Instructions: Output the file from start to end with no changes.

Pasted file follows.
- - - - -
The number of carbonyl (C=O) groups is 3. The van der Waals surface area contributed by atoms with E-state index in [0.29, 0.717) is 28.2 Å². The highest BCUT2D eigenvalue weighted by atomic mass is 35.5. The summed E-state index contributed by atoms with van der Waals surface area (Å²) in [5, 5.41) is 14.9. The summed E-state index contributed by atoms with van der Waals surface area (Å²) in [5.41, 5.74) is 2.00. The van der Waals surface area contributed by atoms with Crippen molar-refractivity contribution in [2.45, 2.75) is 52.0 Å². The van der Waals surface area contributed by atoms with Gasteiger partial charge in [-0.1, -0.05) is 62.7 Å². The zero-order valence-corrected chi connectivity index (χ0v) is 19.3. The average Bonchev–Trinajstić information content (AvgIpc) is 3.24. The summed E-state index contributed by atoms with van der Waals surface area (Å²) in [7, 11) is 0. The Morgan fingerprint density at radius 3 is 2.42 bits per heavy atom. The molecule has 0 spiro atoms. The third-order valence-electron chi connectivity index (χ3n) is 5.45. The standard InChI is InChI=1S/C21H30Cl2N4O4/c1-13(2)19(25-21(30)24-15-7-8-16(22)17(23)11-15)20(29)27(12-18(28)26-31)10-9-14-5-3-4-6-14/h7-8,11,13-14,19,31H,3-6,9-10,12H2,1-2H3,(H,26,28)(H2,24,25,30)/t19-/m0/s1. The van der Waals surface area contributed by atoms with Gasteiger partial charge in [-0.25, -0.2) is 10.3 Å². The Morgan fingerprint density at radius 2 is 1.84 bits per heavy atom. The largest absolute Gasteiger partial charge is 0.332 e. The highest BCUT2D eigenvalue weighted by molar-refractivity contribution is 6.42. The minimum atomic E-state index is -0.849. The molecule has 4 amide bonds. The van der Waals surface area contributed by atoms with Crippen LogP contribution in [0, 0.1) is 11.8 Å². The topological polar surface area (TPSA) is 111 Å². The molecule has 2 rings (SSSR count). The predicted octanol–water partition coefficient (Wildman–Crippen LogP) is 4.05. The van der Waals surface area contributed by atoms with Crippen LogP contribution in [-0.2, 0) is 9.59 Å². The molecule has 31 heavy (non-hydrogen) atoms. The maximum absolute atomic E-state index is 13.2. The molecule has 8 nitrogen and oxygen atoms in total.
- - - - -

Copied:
The number of carbonyl (C=O) groups is 3. The van der Waals surface area contributed by atoms with E-state index in [0.29, 0.717) is 28.2 Å². The highest BCUT2D eigenvalue weighted by atomic mass is 35.5. The summed E-state index contributed by atoms with van der Waals surface area (Å²) in [5, 5.41) is 14.9. The summed E-state index contributed by atoms with van der Waals surface area (Å²) in [5.41, 5.74) is 2.00. The van der Waals surface area contributed by atoms with Crippen molar-refractivity contribution in [2.45, 2.75) is 52.0 Å². The van der Waals surface area contributed by atoms with Gasteiger partial charge in [-0.1, -0.05) is 62.7 Å². The zero-order valence-corrected chi connectivity index (χ0v) is 19.3. The average Bonchev–Trinajstić information content (AvgIpc) is 3.24. The summed E-state index contributed by atoms with van der Waals surface area (Å²) in [7, 11) is 0. The Morgan fingerprint density at radius 3 is 2.42 bits per heavy atom. The molecule has 0 spiro atoms. The third-order valence-electron chi connectivity index (χ3n) is 5.45. The standard InChI is InChI=1S/C21H30Cl2N4O4/c1-13(2)19(25-21(30)24-15-7-8-16(22)17(23)11-15)20(29)27(12-18(28)26-31)10-9-14-5-3-4-6-14/h7-8,11,13-14,19,31H,3-6,9-10,12H2,1-2H3,(H,26,28)(H2,24,25,30)/t19-/m0/s1. The van der Waals surface area contributed by atoms with Gasteiger partial charge in [-0.25, -0.2) is 10.3 Å². The Morgan fingerprint density at radius 2 is 1.84 bits per heavy atom. The largest absolute Gasteiger partial charge is 0.332 e. The highest BCUT2D eigenvalue weighted by molar-refractivity contribution is 6.42. The minimum atomic E-state index is -0.849. The molecule has 4 amide bonds. The van der Waals surface area contributed by atoms with Crippen LogP contribution in [0, 0.1) is 11.8 Å². The topological polar surface area (TPSA) is 111 Å². The molecule has 2 rings (SSSR count). The predicted octanol–water partition coefficient (Wildman–Crippen LogP) is 4.05. The van der Waals surface area contributed by atoms with Crippen LogP contribution in [-0.2, 0) is 9.59 Å². The molecule has 31 heavy (non-hydrogen) atoms. The maximum absolute atomic E-state index is 13.2. The molecule has 8 nitrogen and oxygen atoms in total.